Adding and subtracting fractions with unlike denominators typically isn’t introduced until fifth grade, so this concept isn’t too difficult for fourth graders. The most common mistake is for students to add or subtract the denominator, because they aren’t thinking about the meaning of the fraction. Fractions greater than one can also cause a challenge when adding and subtracting fractions. To prevent this, I have students work with Cuisenaire rods at the beginning of this series of lessons. You can find the lessons below here.
In this activity, students use Cuisenaire Rods to understand addition as joining of parts of the same size whole. This is a great way to allow students to see why the denominator doesn’t change when you add fractions.
This lesson helps students to see that the number of parts in a whole doesn’t change when you combine fractional parts-only the counting number (numerator) changes. It’s also important that students have experience with mixed numbers and improper fractions within instruction. This prevents students from over generalizing.
This lesson can also be completed digitally. I have students copy and paste their models into the slide. You can use Braining Camp, Math Playground, or PBS Learning Media for the manipulatives.
Problem Solving With Addition Games
This lesson gives students a problem-solving experience that also provides practice with combining fractions multiple ways. You’ll need dice with unit fractions. I covered my existing dice with stickers that I wrote on.
The object of the game is to earn as many points as possible by combining unit fractions to equal one whole. Each round is worth a potential of ten points. But, it’s tricky to get all ten points. Students may only be able to combine two, three, or four fractions, but the goal is to get as high a score as possible.
For example, in the first row, the student would have scored 6 points by adding 1/2 + 1/4 + 1/4. In the second row the student would earn 10 points by adding 1/6+1/6+1/6+1/6+1/3. If students are ready to add fractions with unlike denominators, I let them, but it’s certainly not necessary for the lesson.
In a different activity, students use their knowledge of equivalent fractions to decompose and decompose addends to reach a whole. During this lesson, encourage students to use the commutative and associative properties to allow them to get to the next whole number more easily. This gives students important practice composing and decomposing fractions.
Once students have experience adding fractions, it’s time to introduce subtracting fractions. Once again, I use Cuisenaire Rods to introduce this concept. This is typically easy for students, because the same patterns apply to subtraction. However, most students run into a road block when they encounter a problem that requires regrouping.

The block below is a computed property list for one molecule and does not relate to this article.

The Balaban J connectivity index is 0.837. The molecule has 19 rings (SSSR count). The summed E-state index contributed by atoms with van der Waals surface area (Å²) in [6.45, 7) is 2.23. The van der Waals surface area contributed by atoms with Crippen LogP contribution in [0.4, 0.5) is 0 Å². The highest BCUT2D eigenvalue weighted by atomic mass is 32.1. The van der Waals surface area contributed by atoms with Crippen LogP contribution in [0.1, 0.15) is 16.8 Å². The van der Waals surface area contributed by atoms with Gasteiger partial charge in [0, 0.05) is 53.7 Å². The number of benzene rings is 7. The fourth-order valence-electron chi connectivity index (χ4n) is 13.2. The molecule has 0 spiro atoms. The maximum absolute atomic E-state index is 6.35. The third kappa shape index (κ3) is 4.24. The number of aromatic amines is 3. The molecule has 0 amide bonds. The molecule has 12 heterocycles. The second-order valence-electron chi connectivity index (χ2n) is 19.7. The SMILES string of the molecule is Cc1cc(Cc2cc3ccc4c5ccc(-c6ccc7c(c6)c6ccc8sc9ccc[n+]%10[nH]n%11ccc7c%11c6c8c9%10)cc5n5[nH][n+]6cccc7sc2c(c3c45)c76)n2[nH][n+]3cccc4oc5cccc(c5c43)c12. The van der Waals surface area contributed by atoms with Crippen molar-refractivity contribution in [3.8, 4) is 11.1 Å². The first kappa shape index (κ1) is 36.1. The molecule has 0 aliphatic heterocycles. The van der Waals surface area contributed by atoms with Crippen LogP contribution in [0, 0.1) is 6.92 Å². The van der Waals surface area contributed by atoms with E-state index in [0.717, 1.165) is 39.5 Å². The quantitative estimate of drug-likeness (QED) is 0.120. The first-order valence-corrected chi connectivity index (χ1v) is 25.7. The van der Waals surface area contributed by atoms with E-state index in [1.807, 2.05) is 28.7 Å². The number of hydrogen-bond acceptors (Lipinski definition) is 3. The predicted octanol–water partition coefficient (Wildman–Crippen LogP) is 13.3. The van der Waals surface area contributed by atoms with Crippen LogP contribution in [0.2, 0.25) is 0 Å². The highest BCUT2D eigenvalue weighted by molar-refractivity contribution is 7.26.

I often model one of the basic problems with students to make sure they understand the directions. Then, I have them try a problem that will require regrouping on their own. I don’t tell them that they will need to regroup or explain what to do. Instead, I let them problem solve for a few minutes to see if they can discover what to do own their own. I’ve discovered that students with moderate fraction sense will be able to construct this own their own. This lets me focus on the students who need additional instruction in a small group.
This lesson can also be completed digitally. Students can copy and paste their digital work onto the included Google Slide to show their work. At this point, these representations are incredibly important for students.
Regrouping when subtracting fractions is not easy. After giving students time to explore through hands-on learning, I’ve found that pictorial representations using pattern blocks are incredibly helpful. Students first partition and shade in the quantity they begin with. For example, in the first problem, students shade three and one-sixth. Then, they show how to regroup to take away one and four-sixths.
As students progress, they can draw the models using grid paper. In this example, students drew two and one-third. Then, they modeled how to use regrouping to remove one and two-thirds.
Within your adding and subtracting fractions instruction, it’s important to continuously embed authentic word problems. It can be tempting to save that for last, but students gain a much deeper understanding when concepts are taught through word problems. I try to include a variety of problem types, especially sharing problems.
Students should complete a variety of problem solving tasks, including nontraditional problems for adding and subtracting fractions. This is where you get to dig-in and have students apply what concepts they’ve learned. In this type of problem, students cannot solely rely on memorization and procedures but have to use their understanding of fractions to solve real-world problems.
I love any opportunity to integrate math and art. In this task, students design three quilts using four different colors on 24 total squares (for each quilt). Then, students add and subtract fractions based on their designs. When completing this lesson, I do set some parameters. Students quickly realize they can use six of each color, which makes the comparison portion a little too easy!
This adding and subtracting fractions pizza activity is always a student favorite. Students design pizzas based on the guest check for various pizza orders. Then, they use the pizzas to solve problems about the pizza. You can have a lot of fun with this lesson. I’ve seen some teachers go all out with pizza boxes and everything!